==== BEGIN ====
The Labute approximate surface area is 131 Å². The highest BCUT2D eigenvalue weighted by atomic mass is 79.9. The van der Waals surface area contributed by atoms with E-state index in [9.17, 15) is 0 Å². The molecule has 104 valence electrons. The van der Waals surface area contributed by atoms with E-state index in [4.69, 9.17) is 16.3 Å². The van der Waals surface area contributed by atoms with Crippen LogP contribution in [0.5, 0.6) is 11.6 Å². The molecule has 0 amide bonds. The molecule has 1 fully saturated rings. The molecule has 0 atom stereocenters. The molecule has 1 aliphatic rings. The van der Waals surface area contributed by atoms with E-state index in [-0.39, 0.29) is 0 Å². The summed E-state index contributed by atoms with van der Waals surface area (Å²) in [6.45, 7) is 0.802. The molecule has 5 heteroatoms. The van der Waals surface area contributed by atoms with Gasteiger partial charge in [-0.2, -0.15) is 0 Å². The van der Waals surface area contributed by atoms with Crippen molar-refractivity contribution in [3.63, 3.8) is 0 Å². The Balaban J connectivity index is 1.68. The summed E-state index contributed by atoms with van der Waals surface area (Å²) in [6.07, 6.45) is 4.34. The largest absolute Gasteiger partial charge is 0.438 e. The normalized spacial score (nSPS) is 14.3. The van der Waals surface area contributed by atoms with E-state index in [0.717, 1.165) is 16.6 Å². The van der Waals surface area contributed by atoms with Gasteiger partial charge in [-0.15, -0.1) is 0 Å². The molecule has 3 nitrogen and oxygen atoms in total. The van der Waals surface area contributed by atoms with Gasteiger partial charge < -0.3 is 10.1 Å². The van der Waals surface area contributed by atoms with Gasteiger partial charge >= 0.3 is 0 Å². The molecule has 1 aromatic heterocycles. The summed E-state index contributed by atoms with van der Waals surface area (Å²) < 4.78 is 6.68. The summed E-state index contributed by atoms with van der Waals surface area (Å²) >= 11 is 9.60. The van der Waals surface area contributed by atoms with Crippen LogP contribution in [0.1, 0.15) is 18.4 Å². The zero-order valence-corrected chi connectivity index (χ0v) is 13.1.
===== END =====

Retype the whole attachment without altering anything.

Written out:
The Labute approximate surface area is 131 Å². The highest BCUT2D eigenvalue weighted by atomic mass is 79.9. The van der Waals surface area contributed by atoms with E-state index in [9.17, 15) is 0 Å². The molecule has 104 valence electrons. The van der Waals surface area contributed by atoms with E-state index in [4.69, 9.17) is 16.3 Å². The van der Waals surface area contributed by atoms with Crippen LogP contribution in [0.5, 0.6) is 11.6 Å². The molecule has 0 amide bonds. The molecule has 1 fully saturated rings. The molecule has 0 atom stereocenters. The molecule has 1 aliphatic rings. The van der Waals surface area contributed by atoms with E-state index in [-0.39, 0.29) is 0 Å². The summed E-state index contributed by atoms with van der Waals surface area (Å²) in [6.45, 7) is 0.802. The molecule has 5 heteroatoms. The van der Waals surface area contributed by atoms with Gasteiger partial charge in [-0.2, -0.15) is 0 Å². The van der Waals surface area contributed by atoms with Crippen molar-refractivity contribution in [3.63, 3.8) is 0 Å². The Balaban J connectivity index is 1.68. The summed E-state index contributed by atoms with van der Waals surface area (Å²) in [6.07, 6.45) is 4.34. The largest absolute Gasteiger partial charge is 0.438 e. The normalized spacial score (nSPS) is 14.3. The van der Waals surface area contributed by atoms with E-state index in [0.717, 1.165) is 16.6 Å². The van der Waals surface area contributed by atoms with Gasteiger partial charge in [-0.15, -0.1) is 0 Å². The molecule has 3 nitrogen and oxygen atoms in total. The van der Waals surface area contributed by atoms with Gasteiger partial charge < -0.3 is 10.1 Å². The van der Waals surface area contributed by atoms with Gasteiger partial charge >= 0.3 is 0 Å². The molecule has 1 aromatic heterocycles. The summed E-state index contributed by atoms with van der Waals surface area (Å²) < 4.78 is 6.68. The summed E-state index contributed by atoms with van der Waals surface area (Å²) >= 11 is 9.60. The van der Waals surface area contributed by atoms with Crippen LogP contribution in [0.1, 0.15) is 18.4 Å². The zero-order valence-corrected chi connectivity index (χ0v) is 13.1.